Mental Health Related

Here is My Proven Way to Eliminate Your Debt If You Are Bipolar

Written by Steve Rhode


Dear Steve,

I have been diagnosed with bipolar disorder more than two decades ago. I am now on government assistance for my condition. I don’t receive a large income and because of my mistakes, nearly 1/3 of my income go to paying my debts. I was suicidal and now I plan to see not only a counselor, but a psychiatrist for my condition.

I am blessed to have insurance. The other 2/3 go to supporting my family and probably other debts. I feel so foolish about wasting what I have and now I feel as if I want to go into more debt because I used someone else’s money to pay my debts.

I feel horrible about this and I want to pay off their debt as well as my own. Right now, I cannot afford it and I realize that I am need of help. I am currently taking medication for not just bipolar disorder, but for other conditions as well.

I fault myself for not always taking care of myself, and also for my debts, that I have taken out foolishly. Now I have messed up another person’s debts and I hope to pay them back, but I am not how. Your help would be greatly appreciated.

How can I write off my debts now that you know of my situation, if that is possible? Would I need to send anything extra to my creditors like a copy of my medical records? What proof would I need to show? They are not in collection as I am paying on them, but where do I begin? How do I show the collectors proof of my situation, as written above?



Dear Gail,

Thank you for your openness and honesty. Dealing with bipolar disorder is a marathon and not a sprint. As you’ve discovered, being bipolar can result in a number of unexpected issues, including a lot of debt.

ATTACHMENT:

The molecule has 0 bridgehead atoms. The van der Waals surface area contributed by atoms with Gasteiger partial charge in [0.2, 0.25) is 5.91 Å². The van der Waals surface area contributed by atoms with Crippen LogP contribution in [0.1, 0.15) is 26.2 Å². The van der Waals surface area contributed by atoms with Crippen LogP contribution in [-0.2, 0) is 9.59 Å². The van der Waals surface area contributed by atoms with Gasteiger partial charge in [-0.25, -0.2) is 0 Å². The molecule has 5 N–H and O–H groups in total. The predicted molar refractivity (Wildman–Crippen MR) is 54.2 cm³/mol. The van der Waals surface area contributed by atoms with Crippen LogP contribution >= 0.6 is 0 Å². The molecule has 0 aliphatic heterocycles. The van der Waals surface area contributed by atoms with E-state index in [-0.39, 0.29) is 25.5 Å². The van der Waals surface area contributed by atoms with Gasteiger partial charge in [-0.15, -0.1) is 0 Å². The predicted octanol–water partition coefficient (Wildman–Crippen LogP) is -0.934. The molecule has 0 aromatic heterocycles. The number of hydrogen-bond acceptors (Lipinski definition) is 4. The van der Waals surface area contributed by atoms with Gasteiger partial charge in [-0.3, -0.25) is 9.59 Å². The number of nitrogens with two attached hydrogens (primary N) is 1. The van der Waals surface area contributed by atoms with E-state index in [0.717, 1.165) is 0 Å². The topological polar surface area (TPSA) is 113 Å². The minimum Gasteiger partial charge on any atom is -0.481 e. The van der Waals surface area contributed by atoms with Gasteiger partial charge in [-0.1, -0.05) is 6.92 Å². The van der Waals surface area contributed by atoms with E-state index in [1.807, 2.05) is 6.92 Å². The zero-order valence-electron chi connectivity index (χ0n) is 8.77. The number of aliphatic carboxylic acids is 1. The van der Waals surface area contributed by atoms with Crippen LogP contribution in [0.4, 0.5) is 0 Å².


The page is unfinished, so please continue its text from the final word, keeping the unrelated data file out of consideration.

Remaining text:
I have written a lot about debt and bipolar issues. I’m always sympathetic to those who suffer from bipolar disorder because what your brain is telling you and what reality is during an event can be two very different things.

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I’ve seen so many people in a manic phase who go out and run up so much debt they can’t afford due to the hyperconfident thoughts rushing through their heads at the time. Then when they fall into the depressive phase it becomes crushing.

As with most debt situations, this is just a math problem wrapped in emotion. From my point of view, I certainly don’t judge you at all for arriving at this point in your life.

This is a mental health and brain chemistry problem. The debt is just the symptom. The most important step in dealing with this is for you to religiously maintain your medication and mental health appointments. Too many times I’ve seen people stop treatment because they “feel better” and guess what happens, they slide back into the pit.

Frankly, I think you should strongly consider filing bankruptcy and eliminate your debt. A Chapter 7 bankruptcy, which most are eligible for, will take about 90 days and cost less than $2,000. It will be legally binding on your creditors and that will close the door on these old debts you still owe but can’t afford.

It sounds like you might owe someone you know some money as well. Once you discharge your other debts in bankruptcy you can then repay them what you can afford on your limited income.

My concern right now is your situation is not going to magically go away. It sounds doubtful you have money to save and all available money is flying out the door. I need for you to deal with the debt by eliminating it and start to save money for an emergency fund and/or retirement.

It is time for you to stop trying to repair the past and instead focus on repairing the future. Please!

You can find a good local bankruptcy attorney and have a free discussion about what bankruptcy would mean for you. Bankruptcy is the fastest way to get a fresh start for the least amount of money.

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Please update me in the comments below and let me know what you decide to do.

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About the author

Steve Rhode

Steve Rhode is the Get Out of Debt Guy and has been helping good people with bad debt problems since 1994. You can learn more about Steve, here.


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